Saving macro code from an Active Excel Workbook as text in a Custom XML Part

Eric B. and RakimSo we can audit and search it later!

Interesting question came my way last week: Is it possible to save macro code as text in an Excel 2007 .xlsm package?

The answer is: Yes!

Why would someone want to do this?  Well, this particular organization wants to save Excel workbooks to MarkLogic Server.  In the Server, the workbooks are automatically unzipped and they can search and run reports on the SpreadsheetML, running analytics on their analytics.

But macros are saved as .bin files within the .xlsm (in vbaProject.bin) and they want the ability to audit the macros being used, as well as search and possibly re-use them.

So wouldn’t it be dreamy if we could create an Add-in for Excel that could capture when an Analyst saves a workbook and serialize the code for any macros in the workbook as text, storing them in Custom XML Parts within the .xlsm package?

Recipe for Awesome

We can prototype this quickly using the MarkLogic Toolkit for Excel.

I’m just going to focus on the macro to text part for this post.  I choose to handwave at events right now as that’s a topic for another time.  There are many you could possibly capture, but let’s just say we (handwave, handwave) capture the WorkbookBeforeSave event.  When that event fires, we’d call some function that uses the code below to get the text for each macro, XML-ize it, and add it to the .xlsm package.  Score-Double-Bonus-Action: the Add-in that comes with the Toolkit already has a function addCustomXMLPart(string myxml), that provides a way for us to add the Custom XML Parts to the .xlsm.

I used Excel to record a simple macro that merges a couple of cells and does some formatting. To tell you the truth, what I know about macros in Office is more meta than practical, so this was an interesting learning exercise for me.  I created my macro using this tutorial, which I found useful.

All that’s left is to create two functions: one to get the count of the macros in the workbook, and another to get each macro and serialize it as text:

//you probably need to add the reference
using VBA = Microsoft.Vbe.Interop;

public int getMacroCount()
{

  VBA.VBProject proj = Globals.ThisAddIn.Application.ActiveWorkbook.VBProject;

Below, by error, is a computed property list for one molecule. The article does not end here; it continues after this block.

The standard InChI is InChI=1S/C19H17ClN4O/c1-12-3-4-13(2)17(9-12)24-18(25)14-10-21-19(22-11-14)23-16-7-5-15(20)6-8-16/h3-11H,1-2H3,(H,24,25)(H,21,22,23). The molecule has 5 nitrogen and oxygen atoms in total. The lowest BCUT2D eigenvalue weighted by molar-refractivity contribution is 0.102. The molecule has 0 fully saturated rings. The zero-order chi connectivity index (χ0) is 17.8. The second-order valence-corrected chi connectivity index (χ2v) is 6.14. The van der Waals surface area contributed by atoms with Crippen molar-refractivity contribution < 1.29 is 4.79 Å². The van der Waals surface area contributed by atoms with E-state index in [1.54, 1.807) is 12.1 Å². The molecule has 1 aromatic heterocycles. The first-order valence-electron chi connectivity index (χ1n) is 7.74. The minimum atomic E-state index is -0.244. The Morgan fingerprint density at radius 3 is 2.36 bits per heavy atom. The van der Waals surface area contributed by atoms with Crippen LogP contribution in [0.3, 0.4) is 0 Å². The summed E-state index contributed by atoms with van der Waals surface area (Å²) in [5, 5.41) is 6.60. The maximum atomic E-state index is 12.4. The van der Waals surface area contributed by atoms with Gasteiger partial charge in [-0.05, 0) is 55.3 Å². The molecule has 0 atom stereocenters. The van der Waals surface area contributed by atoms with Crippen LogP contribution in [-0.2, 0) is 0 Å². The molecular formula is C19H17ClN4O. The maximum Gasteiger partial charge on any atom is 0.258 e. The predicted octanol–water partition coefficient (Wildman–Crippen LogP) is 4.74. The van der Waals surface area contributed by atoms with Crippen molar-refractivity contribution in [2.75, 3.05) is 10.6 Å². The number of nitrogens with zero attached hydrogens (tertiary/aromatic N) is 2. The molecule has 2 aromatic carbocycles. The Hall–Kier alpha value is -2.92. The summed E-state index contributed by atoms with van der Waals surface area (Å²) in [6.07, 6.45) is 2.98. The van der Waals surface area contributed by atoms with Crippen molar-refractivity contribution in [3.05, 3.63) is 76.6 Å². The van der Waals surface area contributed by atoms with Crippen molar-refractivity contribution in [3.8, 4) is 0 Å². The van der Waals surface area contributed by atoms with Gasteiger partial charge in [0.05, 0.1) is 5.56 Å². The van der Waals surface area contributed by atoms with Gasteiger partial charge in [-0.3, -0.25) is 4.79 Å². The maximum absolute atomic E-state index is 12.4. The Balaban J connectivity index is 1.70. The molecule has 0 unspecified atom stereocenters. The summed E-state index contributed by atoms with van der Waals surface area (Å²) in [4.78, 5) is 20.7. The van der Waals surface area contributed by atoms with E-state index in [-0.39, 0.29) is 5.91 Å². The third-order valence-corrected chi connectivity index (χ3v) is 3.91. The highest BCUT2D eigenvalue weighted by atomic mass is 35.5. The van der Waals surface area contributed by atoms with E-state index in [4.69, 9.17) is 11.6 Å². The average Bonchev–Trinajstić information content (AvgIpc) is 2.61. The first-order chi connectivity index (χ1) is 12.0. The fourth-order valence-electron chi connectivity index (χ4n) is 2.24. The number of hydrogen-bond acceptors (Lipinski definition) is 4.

return proj.VBComponents.Count;

}

public string getMacroText(int idx)
{

  VBA.VBProject proj = Globals.ThisAddIn.Application.ActiveWorkbook.VBProject;
  string projName = proj.Name;
  string componentFile = "";
  object o_idx = idx;

  try
  {
    VBA.VBComponent vbComponent = proj.VBComponents.Item(o_idx);

    if (vbComponent != null)
    {
      VBA.CodeModule componentCode = vbComponent.CodeModule;
      componentFile = "";
      if (componentCode.CountOfLines > 0)
      {
        for (int i = 0; i < componentCode.CountOfLines; i++)
        {
          componentFile += componentCode.get_Lines(i + 1, 1) + Environment.NewLine;
        }
      }
    }
  }

  catch (Exception e)
  {
    componentFile = "error: "+e.Message;
  }

  return componentFile;

}
 

So we call the count, and for each one, we get the macro text, if there is any.  If a macro exists, we can just wrap it in some well formed XML and add it to the .xlsm package using addCustomXMLPart(ourmacroinxml).

Now once we’ve saved the .xlsm toMarkLogic, we can query from CQ:

     xquery version "1.0-ml";
     declare namespace xl="http://marklogic.com/xl";
     cts:search(//xl:metadata, cts:word-query("format"))

And view our results:

Notes

MSDN documentation isn’t the greatest to begin with, but I couldn’t find anything useful in the library on Microsoft.Vbe.Interop, VBProject, or VBComponents.

I did find some older blog posts and some suggestions on the forums.  Consensus seems to be that you have to rely on intellisense and just play around with these objects to figure them out.  Of course, after monkeying around with this stuff for a couple of hours I then knew what to look for and found some useful posts on stackoverflow.  But if anyone knows where I can find decent API documentation or any useful information on using  Microsoft.Vbe.Interop, that would be much appreciated.

Finally, the example here is pretty simple and you can easily add more metadata about the .xlsm and/or any embedded macros to the Custom XML Part.   Take a closer look at componentCode (vbComponent.CodeModule) above.   You’ll find properties that return the procedure name, signature, line counts, and more, which could be useful for reporting and diffing.  Enjoy!

public int getMacroCount()

{

int count=0;

try

{

VBA.VBProject proj = Globals.ThisAddIn.Application.ActiveWorkbook.VBProject;

count = proj.VBComponents.Count;

}

catch

{

count = 0;

}

return count;

}

public string getMacroText(int idx)

{

VBA.VBProject proj = Globals.ThisAddIn.Application.ActiveWorkbook.VBProject;

string projName = proj.Name;

string componentFile = “”;

object o_idx = idx;

try

{

VBA.VBComponent vbComponent = proj.VBComponents.Item(o_idx);

if (vbComponent != null)

{

VBA.CodeModule componentCode = vbComponent.CodeModule;

componentFile = “”;

if (componentCode.CountOfLines > 0)

{

for (int i = 0; i < componentCode.CountOfLines; i++)

{

componentFile += componentCode.get_Lines(i + 1, 1) + Environment.NewLine;

}

}

}

}

catch (Exception e)

{

componentFile = “error: “+e.Message;

}

return componentFile;

}

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